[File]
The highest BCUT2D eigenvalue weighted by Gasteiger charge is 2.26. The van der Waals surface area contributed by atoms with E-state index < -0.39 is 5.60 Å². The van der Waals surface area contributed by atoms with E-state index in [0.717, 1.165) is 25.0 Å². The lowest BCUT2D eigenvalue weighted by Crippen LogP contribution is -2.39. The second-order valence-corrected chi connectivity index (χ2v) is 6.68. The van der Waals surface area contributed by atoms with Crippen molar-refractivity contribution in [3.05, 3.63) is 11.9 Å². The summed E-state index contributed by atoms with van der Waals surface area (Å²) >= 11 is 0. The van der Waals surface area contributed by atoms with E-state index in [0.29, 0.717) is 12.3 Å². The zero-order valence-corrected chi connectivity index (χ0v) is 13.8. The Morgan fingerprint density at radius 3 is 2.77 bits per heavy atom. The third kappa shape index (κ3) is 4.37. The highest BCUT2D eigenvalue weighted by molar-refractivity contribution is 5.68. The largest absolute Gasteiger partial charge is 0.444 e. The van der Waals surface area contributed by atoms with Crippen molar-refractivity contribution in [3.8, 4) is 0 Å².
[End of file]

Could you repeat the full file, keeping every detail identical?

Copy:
The highest BCUT2D eigenvalue weighted by Gasteiger charge is 2.26. The van der Waals surface area contributed by atoms with E-state index < -0.39 is 5.60 Å². The van der Waals surface area contributed by atoms with E-state index in [0.717, 1.165) is 25.0 Å². The lowest BCUT2D eigenvalue weighted by Crippen LogP contribution is -2.39. The second-order valence-corrected chi connectivity index (χ2v) is 6.68. The van der Waals surface area contributed by atoms with Crippen molar-refractivity contribution in [3.05, 3.63) is 11.9 Å². The summed E-state index contributed by atoms with van der Waals surface area (Å²) >= 11 is 0. The van der Waals surface area contributed by atoms with E-state index in [0.29, 0.717) is 12.3 Å². The zero-order valence-corrected chi connectivity index (χ0v) is 13.8. The Morgan fingerprint density at radius 3 is 2.77 bits per heavy atom. The third kappa shape index (κ3) is 4.37. The highest BCUT2D eigenvalue weighted by molar-refractivity contribution is 5.68. The largest absolute Gasteiger partial charge is 0.444 e. The van der Waals surface area contributed by atoms with Crippen molar-refractivity contribution in [3.8, 4) is 0 Å².